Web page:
A new discovery may hold the key to treating a longstanding disease.
microRNAs, or miRNAs, are short pieces of non-protein-coding regulatory ribonucleic acid (RNA) averaging 20 nucleotides in length that were first discovered in 1993. To date, nearly 1000 have been identified in the human genome and are reported to play an active role in nearly every cell type. Interestingly, it has been reported that different cancers produce unique miRNAs, and several studies have shown that miRNAs can act either as tumor suppressors or as oncogenes. Measurement of miRNA expression in tumors may have important diagnostic and prognostic uses.
MicroRNA expression can dictate cancer metastasis.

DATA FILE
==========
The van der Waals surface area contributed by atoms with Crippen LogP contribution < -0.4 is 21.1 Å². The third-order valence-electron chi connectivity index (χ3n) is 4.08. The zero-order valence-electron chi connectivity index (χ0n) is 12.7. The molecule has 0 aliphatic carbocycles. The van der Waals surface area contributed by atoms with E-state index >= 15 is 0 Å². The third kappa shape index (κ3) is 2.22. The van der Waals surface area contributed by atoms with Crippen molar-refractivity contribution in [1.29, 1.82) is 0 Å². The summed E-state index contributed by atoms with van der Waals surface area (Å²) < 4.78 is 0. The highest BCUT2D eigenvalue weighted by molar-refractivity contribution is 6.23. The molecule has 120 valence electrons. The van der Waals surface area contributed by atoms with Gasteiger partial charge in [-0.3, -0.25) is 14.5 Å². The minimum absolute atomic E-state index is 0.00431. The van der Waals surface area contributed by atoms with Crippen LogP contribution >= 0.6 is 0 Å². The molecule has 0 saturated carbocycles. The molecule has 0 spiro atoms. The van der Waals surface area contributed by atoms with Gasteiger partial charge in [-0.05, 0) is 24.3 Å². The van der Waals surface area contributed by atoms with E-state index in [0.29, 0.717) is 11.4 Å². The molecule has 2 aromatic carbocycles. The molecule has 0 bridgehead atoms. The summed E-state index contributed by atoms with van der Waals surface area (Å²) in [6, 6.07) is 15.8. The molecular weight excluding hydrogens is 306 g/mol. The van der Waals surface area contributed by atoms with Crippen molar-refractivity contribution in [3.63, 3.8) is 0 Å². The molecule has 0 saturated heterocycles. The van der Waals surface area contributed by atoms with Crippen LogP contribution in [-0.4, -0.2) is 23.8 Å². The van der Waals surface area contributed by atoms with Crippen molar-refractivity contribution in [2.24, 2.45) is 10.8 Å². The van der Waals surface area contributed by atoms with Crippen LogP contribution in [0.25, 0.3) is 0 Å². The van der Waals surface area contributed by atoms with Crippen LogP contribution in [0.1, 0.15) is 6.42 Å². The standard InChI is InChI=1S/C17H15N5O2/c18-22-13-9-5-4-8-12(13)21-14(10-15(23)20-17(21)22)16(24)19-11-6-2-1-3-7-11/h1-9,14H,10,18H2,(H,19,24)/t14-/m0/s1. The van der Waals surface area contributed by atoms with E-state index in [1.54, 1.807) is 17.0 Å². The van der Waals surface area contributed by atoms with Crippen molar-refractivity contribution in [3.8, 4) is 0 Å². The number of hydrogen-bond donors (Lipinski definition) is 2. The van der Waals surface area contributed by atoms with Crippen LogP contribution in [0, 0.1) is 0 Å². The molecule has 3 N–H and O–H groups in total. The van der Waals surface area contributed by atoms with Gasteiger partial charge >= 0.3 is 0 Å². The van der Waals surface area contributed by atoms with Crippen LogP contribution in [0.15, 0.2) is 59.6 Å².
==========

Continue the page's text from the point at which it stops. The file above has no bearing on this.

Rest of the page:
A growing list of reports demonstrates that miRNAs play a critical role in cancer initiation and progression, and that miRNA alterations are ubiquitous among human cancers. Scientists at the University of Michigan have found that the metastatic potential of breast cancer cells can be influenced by expression of specific miRNA agonists or antagonists. Overexpression of one specific miRNA identified by researchers significantly increased the invasiveness of cancer cells enabling them to enter the circulation and travel to distant organs where they can form micrometastasis. Now, in order to enter a proliferative state in vivo, these cells must undergo a transition in which they lose their invasive characteristics and acquire self-renewal capacity. miRNA capable of initiating this transition has also been identified by researchers. The growth and metastasis state of tumor cells regulated by miRNAs plays an important role in mediating tumor invasion, therefore these miRNAs may serve as key prognostic and therapeutic targets.
Applications and Advantages
- Evaluation of tumor malignancy.
- Potential therapeutic target.
- Easy to measure.
- Reliable prognostic indicator.